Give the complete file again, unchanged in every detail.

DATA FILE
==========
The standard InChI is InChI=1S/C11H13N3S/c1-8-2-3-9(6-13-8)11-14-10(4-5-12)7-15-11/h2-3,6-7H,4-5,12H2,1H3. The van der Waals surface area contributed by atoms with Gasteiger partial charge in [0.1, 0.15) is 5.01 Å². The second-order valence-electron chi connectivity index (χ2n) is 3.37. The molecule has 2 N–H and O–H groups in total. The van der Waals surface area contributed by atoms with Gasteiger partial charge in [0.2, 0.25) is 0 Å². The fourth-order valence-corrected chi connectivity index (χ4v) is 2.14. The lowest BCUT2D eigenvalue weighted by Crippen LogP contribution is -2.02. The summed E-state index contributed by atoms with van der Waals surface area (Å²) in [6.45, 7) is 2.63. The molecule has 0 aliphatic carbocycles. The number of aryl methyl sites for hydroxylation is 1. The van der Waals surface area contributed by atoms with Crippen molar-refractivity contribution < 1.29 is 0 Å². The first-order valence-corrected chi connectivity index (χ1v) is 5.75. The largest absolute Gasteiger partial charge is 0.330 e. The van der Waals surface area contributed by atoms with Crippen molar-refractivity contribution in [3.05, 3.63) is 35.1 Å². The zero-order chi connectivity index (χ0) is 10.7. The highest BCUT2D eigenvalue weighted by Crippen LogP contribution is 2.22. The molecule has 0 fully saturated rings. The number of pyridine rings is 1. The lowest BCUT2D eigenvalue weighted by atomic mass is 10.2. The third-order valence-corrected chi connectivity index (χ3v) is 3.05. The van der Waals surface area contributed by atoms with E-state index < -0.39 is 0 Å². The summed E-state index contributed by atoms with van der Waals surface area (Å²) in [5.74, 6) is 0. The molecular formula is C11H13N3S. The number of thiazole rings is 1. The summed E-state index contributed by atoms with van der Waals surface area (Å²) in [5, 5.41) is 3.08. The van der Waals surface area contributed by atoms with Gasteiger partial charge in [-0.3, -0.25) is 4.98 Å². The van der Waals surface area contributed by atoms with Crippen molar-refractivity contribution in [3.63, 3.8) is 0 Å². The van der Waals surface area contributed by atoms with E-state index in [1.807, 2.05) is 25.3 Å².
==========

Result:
The standard InChI is InChI=1S/C11H13N3S/c1-8-2-3-9(6-13-8)11-14-10(4-5-12)7-15-11/h2-3,6-7H,4-5,12H2,1H3. The van der Waals surface area contributed by atoms with Gasteiger partial charge in [0.1, 0.15) is 5.01 Å². The second-order valence-electron chi connectivity index (χ2n) is 3.37. The molecule has 2 N–H and O–H groups in total. The van der Waals surface area contributed by atoms with Gasteiger partial charge in [0.2, 0.25) is 0 Å². The fourth-order valence-corrected chi connectivity index (χ4v) is 2.14. The lowest BCUT2D eigenvalue weighted by Crippen LogP contribution is -2.02. The summed E-state index contributed by atoms with van der Waals surface area (Å²) in [6.45, 7) is 2.63. The molecule has 0 aliphatic carbocycles. The number of aryl methyl sites for hydroxylation is 1. The van der Waals surface area contributed by atoms with Crippen molar-refractivity contribution < 1.29 is 0 Å². The first-order valence-corrected chi connectivity index (χ1v) is 5.75. The largest absolute Gasteiger partial charge is 0.330 e. The van der Waals surface area contributed by atoms with Crippen molar-refractivity contribution in [3.05, 3.63) is 35.1 Å². The zero-order chi connectivity index (χ0) is 10.7. The highest BCUT2D eigenvalue weighted by Crippen LogP contribution is 2.22. The molecule has 0 fully saturated rings. The number of pyridine rings is 1. The lowest BCUT2D eigenvalue weighted by atomic mass is 10.2. The third-order valence-corrected chi connectivity index (χ3v) is 3.05. The van der Waals surface area contributed by atoms with E-state index < -0.39 is 0 Å². The summed E-state index contributed by atoms with van der Waals surface area (Å²) in [5.74, 6) is 0. The molecular formula is C11H13N3S. The number of thiazole rings is 1. The summed E-state index contributed by atoms with van der Waals surface area (Å²) in [5, 5.41) is 3.08. The van der Waals surface area contributed by atoms with Gasteiger partial charge in [-0.3, -0.25) is 4.98 Å². The van der Waals surface area contributed by atoms with Crippen molar-refractivity contribution in [3.63, 3.8) is 0 Å². The van der Waals surface area contributed by atoms with E-state index in [1.807, 2.05) is 25.3 Å².